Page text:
Damages returns tonight. It will spend its fourth season on DirecTV, and feature John Goodman as its biggest-name guest star. Meanwhile, Arthur Frobisher — a.k.a., Ted Danson — has eluded death only to take over as boss at CSI this fall.
Damages first: My admiration of Glenn Close as ruthless attorney Patty Hewes remains undimmed, even as I had the feeling, watching the first two episodes, that it was getting harder for Close and the writers to give Patty some new moods or reactions to play. I don’t think it’s my imagination that Patty seems to be drinking a lot more this season, as who would not, given the fact that Patty is now caring for her son’s child? (No spoilers from me as to how this situation occurs.)
The new huggermugger involves Goodman as the head of a Blackwater-type private security firm operating in, among other places, Afghanistan, and the unlawful acts it may have committed. Rose Byrne’s Ellen Parsons is as blank-faced-morose as ever, with the addition of a new, nice, wavy hairdo; it’s come to strain credulity that she keeps going back to Patty for advice, running the risk of having yet another Hewes betrayal-knife stuck in her back. In general, while the move from FX allows the series to use the f-word, which I always thought Patty would be the sort to throw around freely but hasn’t so far, Damages feels as though it’s suffering a bit from two things: what I assume is a reduced budget for other guest stars, and the familiarity of its organizing conceit — the fractured time-line tale that used to be intriguing, but this season comes off as somewhat obligatory. I hope that feeling disappears as the season proceeds; really, I’m just so glad Tom Noonan is back to play his eccentric, hangdog cop-turned-detective that I’ll forgive Damages a lot and keep watching.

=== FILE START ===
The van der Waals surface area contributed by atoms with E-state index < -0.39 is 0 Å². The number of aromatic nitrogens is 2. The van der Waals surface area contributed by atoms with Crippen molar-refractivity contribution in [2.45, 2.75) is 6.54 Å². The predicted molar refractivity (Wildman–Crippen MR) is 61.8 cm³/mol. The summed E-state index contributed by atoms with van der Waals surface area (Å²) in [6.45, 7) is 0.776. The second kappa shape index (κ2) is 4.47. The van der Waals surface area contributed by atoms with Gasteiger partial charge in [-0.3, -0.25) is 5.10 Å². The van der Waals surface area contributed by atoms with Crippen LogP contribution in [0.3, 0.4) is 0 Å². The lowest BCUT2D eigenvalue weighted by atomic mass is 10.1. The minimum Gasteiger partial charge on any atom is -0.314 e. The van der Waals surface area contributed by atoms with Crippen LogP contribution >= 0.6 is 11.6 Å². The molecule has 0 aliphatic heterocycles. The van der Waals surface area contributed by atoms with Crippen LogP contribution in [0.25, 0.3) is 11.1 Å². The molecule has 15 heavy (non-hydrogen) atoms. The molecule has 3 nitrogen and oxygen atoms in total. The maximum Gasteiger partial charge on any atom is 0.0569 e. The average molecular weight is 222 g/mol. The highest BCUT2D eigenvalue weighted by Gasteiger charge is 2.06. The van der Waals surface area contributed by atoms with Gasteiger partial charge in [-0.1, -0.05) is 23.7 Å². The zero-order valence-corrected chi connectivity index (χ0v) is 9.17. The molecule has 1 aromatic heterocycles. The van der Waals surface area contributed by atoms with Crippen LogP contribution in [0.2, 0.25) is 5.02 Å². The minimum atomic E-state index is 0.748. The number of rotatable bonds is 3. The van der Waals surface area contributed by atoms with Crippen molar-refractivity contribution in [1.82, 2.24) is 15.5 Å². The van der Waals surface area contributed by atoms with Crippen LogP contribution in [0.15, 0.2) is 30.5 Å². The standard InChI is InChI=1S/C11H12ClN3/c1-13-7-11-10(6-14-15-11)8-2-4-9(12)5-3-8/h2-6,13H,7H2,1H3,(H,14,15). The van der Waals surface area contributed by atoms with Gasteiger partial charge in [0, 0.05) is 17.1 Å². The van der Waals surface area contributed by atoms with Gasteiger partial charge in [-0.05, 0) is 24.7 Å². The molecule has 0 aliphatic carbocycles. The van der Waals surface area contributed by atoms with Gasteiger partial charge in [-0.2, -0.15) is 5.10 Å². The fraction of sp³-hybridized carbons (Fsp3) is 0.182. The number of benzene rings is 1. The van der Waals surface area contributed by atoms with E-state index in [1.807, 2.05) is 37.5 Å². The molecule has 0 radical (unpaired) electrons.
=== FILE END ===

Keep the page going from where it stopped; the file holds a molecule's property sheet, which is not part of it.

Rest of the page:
As an ambiguously bad guy with a streak of charm, Goodman’s character is highly effective, but he’ll have some way to go before he matches Damages’ greatest evil-doer, the silver-fox charmer Arthur Frobisher. Ted Danson was superb in this role, and so admired was his performance (and in his pop-up appearances on Curb Your Enthusiasm) that it undoubtedly paved the way for his equally acclaimed entry into HBO’s Bored To Death, and a solid second act to a career that had already been enshrined in TV history with his Sam Malone in Cheers. (Sorry, was never a big Becker fan.) (I’ve been watching some of the earliest episodes of Cheers lately — boy, does that sitcom really hold up well.)
I am cheered as well about the idea of Danson moving to CSI; it’s an excellent piece of casting. Depending on whether the CSI staff can get it together to give Danson the showcase he’s proven he can handle, I can totally imagine him interacting with the present CSI crew in a way that will feel far more connected and integral than the role Laurence Fishburne was handed during his run.
In fact, Danson’s casting makes me wish Marge Helgenberger had signed on for more than a reduced-episode run on the show this season; she and Danson would seem capable of playing off each other well, and if there’s one thing prime-time could use, it would be two strong middle-aged characters behaving believably in a procedural. (As opposed to the glut of comic or melodramatic acting by good actors in shows such as The Closer and Criminal Minds).
Will you be following Damages to DirecTV? And Danson to CSI?
For more: Ted Danson takes over on ‘CSI’